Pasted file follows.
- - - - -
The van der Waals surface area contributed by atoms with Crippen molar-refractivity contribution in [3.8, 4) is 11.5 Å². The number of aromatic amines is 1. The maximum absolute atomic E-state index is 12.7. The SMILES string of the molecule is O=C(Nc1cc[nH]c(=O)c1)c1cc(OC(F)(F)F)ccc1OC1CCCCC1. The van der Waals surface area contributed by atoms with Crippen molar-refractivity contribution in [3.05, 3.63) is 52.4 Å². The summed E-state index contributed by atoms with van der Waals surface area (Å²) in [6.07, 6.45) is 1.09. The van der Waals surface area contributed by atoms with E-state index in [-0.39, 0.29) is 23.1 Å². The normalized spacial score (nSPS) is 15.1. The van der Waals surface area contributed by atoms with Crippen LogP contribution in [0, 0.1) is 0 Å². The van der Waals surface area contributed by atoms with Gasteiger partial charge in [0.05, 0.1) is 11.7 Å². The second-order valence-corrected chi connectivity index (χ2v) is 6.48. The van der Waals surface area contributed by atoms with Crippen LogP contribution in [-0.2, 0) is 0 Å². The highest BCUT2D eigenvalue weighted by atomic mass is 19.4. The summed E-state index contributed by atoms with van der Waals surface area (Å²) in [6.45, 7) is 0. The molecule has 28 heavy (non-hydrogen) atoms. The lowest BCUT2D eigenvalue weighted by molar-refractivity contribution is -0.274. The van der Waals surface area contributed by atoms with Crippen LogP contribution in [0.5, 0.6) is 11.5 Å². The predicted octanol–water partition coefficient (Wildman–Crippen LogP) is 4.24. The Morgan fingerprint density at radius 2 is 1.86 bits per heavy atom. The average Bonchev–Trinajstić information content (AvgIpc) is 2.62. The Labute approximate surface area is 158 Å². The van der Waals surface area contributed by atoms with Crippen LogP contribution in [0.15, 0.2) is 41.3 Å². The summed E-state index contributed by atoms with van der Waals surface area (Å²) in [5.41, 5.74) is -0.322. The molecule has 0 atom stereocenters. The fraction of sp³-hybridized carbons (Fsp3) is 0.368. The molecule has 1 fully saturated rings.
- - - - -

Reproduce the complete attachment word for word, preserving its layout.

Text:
The van der Waals surface area contributed by atoms with Crippen molar-refractivity contribution in [3.8, 4) is 11.5 Å². The number of aromatic amines is 1. The maximum absolute atomic E-state index is 12.7. The SMILES string of the molecule is O=C(Nc1cc[nH]c(=O)c1)c1cc(OC(F)(F)F)ccc1OC1CCCCC1. The van der Waals surface area contributed by atoms with Crippen molar-refractivity contribution in [3.05, 3.63) is 52.4 Å². The summed E-state index contributed by atoms with van der Waals surface area (Å²) in [6.07, 6.45) is 1.09. The van der Waals surface area contributed by atoms with E-state index in [-0.39, 0.29) is 23.1 Å². The normalized spacial score (nSPS) is 15.1. The van der Waals surface area contributed by atoms with Crippen LogP contribution in [0, 0.1) is 0 Å². The van der Waals surface area contributed by atoms with Gasteiger partial charge in [0.05, 0.1) is 11.7 Å². The second-order valence-corrected chi connectivity index (χ2v) is 6.48. The van der Waals surface area contributed by atoms with Crippen LogP contribution in [-0.2, 0) is 0 Å². The highest BCUT2D eigenvalue weighted by atomic mass is 19.4. The summed E-state index contributed by atoms with van der Waals surface area (Å²) in [6.45, 7) is 0. The molecule has 28 heavy (non-hydrogen) atoms. The lowest BCUT2D eigenvalue weighted by molar-refractivity contribution is -0.274. The van der Waals surface area contributed by atoms with Crippen LogP contribution in [0.5, 0.6) is 11.5 Å². The predicted octanol–water partition coefficient (Wildman–Crippen LogP) is 4.24. The Morgan fingerprint density at radius 2 is 1.86 bits per heavy atom. The average Bonchev–Trinajstić information content (AvgIpc) is 2.62. The Labute approximate surface area is 158 Å². The van der Waals surface area contributed by atoms with Crippen LogP contribution in [0.15, 0.2) is 41.3 Å². The summed E-state index contributed by atoms with van der Waals surface area (Å²) in [5.41, 5.74) is -0.322. The molecule has 0 atom stereocenters. The fraction of sp³-hybridized carbons (Fsp3) is 0.368. The molecule has 1 fully saturated rings.